The Dead Tongues moved onward into spring with “Black Flower Blooming,” its breeze-flitted melody buoyed by mellotron. Ryan stopped the song early, still playing softly on his guitar, turning to the band aside him saying, “there’s something here about ketamine,” laughing and beginning again, the lyric remembered. He mentioned Zucotti Park (made recently famous by the Occupy movement) throughout the verses, hitching rides on 95, a reference to the nomadic life he lived and the will to live outside the typical, outside the normal.
Stream Montana by The Dead Tongues on Spotify:
It bears repeating that Ryan Gustafson has a profound gift for recognizing the sacredness of the journey, of life, of living and connecting. It is something of a philosophical cliche about the generation coming up, but that connectedness — no matter how much we value solitude — is essential to the well-lived life. He demonstrated this with the back-to-back punch of “Like a Dream” and “The Broken Side of People Everywhere” (the latter easily one of my favorite songs of 2018). Lines full of observation and opposites abound, such as,
“I can’t tell anymore the ocean from the sands to the shore the whole from the half or the front to the back the you to me.”
And when he sang, “If you cry / let it dry and bring you near / to the broken side of people everywhere,” I can hear the yearning in his voice, his guitar.
More highlights came throughout the set, including a few songs I didn’t recognize and hope to hear again (“Hey Moon” and “Transmigration Blues,” the latter containing my favorite word from my past life as a religious person). The band left the stage for Ryan to pull the tide of “Ebb and Flow” on and off the stage and in and out of our minds. A kind of collective hypnosis fell over the audience, as the rhythmic shuffles of shoes on the ground provided a gentle percussion to go with Ryan’s banjo.
The band came back to the stage, along with Molly Sarlé, to sing the most transformative version of “Wildflower Perfume” I’ve ever had the privilege of hearing (I’ve now heard it in person four times). In the middle of the song, Ryan looked around the stage to beam a smile at his friends, his bandmates. Molly offered perfect harmonies and continued to prove that she has the most stunning voice this side of the century.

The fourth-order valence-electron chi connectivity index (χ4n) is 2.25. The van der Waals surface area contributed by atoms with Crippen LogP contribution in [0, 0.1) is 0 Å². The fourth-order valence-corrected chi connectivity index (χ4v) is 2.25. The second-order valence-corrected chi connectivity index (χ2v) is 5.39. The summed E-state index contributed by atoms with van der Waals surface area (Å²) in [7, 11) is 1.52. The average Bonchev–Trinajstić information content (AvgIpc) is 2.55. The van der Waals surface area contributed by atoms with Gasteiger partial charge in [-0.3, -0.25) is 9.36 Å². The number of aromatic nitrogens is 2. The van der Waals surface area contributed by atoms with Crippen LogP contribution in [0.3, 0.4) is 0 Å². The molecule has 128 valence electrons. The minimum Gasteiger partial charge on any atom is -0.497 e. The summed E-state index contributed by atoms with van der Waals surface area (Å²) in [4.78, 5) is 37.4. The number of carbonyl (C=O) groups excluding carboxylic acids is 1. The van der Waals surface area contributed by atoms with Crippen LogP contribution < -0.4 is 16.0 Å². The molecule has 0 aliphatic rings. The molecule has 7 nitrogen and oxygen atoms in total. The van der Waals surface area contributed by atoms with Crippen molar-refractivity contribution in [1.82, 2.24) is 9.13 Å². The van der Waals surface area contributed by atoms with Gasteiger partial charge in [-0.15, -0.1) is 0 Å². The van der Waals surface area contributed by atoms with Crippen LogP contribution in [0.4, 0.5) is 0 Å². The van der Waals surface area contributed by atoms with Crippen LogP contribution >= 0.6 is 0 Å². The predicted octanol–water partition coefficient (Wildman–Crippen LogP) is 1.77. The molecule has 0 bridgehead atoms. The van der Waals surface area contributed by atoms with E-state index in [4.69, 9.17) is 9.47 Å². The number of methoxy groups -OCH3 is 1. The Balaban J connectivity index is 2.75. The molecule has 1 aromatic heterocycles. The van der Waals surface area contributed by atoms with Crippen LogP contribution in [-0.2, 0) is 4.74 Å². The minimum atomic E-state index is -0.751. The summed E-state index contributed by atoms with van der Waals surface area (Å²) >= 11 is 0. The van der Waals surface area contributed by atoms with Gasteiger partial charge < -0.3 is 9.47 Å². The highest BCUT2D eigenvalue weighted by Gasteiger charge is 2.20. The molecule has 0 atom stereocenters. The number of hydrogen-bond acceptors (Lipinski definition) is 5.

In between songs and after “Wildflower Perfume,” while Ryan tuned, Molly filled the space and time by commenting that the next song was “one of Ryan’s new ones,” eliciting a laugh from the stage and a subsequent comment that she was better with stage banter, and that sometimes he must catch his breath while tuning (due to his harmonica-playing). Then they rippled into “Deja Vu,” a new song I cannot wait to hear again.
The set ended with the closest thing he has to a radio hit in “Won’t Be Long” — a protest song, I think — and stunning new tune “Road to Heaven,” recently released as a single. “Won’t Be Long” evoked the sense that the American Dream isn’t much more than a dream anymore, whereas “Road to Heaven” was a kind of love song, hopeful and hazy.
I got to meet Ryan again after the show. He is, as always, ever gracious and sincere, as genuine a human being as I’ve ever met. If you get the chance to see him sing his songs, make sure you stay after to greet him.
Here are some more photos of The Dead Tongues performing at Jammin’ Java on Feb. 17, 2019. All photos courtesy and copyright of Matt Ruppert.